At my current project we’ve been building three different applications. All three applications are based on Spring Boot, but have very different workloads. They’ve all reached their way to the production environment and have been running steadily for quite some time now. We do regular (weekly basis) deployments of our applications to production with bug fixes, new features and technical improvements. The organisation has a traditional infrastructure workflow in the sense that deployments to the VM instances on acceptance and production happen via the (remote hosting) provider.
I think it was around 2009 when I started reading a book called Clean Code by Robert C Martin (a.k.a Uncle Bob). I found the book on a so-called ‘top 10 must-reads’ for software engineers. I really enjoyed reading that book. It had a pleasant writing style, well structured and provided some valuable insights. A few years later “The Clean Coder” was published and what appealed to me this time was that it was a book about some of the other aspects of our trade: professionalism, handling pressure, clear communication, etc. If you have not read it yet or are looking to improve some of your softer skills I would recommend reading it.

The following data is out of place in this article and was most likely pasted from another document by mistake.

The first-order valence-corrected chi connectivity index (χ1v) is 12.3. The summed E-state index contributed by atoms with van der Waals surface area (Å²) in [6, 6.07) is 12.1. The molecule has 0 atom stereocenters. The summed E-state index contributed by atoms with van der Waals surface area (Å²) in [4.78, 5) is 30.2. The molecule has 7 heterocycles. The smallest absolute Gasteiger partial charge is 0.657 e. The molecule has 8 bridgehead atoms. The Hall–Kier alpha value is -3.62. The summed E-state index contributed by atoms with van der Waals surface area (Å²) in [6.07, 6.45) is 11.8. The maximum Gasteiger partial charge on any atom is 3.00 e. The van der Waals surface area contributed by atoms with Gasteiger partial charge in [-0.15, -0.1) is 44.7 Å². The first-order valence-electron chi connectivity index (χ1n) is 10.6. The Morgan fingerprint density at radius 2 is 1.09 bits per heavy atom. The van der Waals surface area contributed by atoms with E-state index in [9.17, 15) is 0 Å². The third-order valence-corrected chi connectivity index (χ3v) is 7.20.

Last week I visited AWS Summit Benelux together with Sander. AWS Summit is all about cloud computing and the topics that surround cloud computing. This being my first AWS conference I can say it was a really nice experience. Sure there was room for improvement (no coffee or tea after the opening keynote being one), but other than that it was a very good experience. Getting inside was a breeze with all the different check-in points and after you entered you were directly on the exhibitor floor where a lot of Amazon partners showed their products.
Three weeks ago I presented at Luminis Devcon 2018 about the challanges of designing and documenting REST APIs. The reason I gave this presentation was that about 8 months ago I started on a new project for which my team had to develop a public facing REST API. Having a good documentation for such an API is very important, since users will read the docs and have an opinion about the usage and correctness of such an API. During my presentation I went into the lifecycle of an API and how to maintain the documentation in such a way that it’s always in sync with the actual API, since these can easily drift apart.
I’ve been trying to make this a tradition, but last year I had too much going on in my personal life, which resulted in skipping my ‘year in review’ post. 2016 was really hectic, but everything seems to be back on track now. To shed some light on what happened professionally let’s take a very quick run through 2016.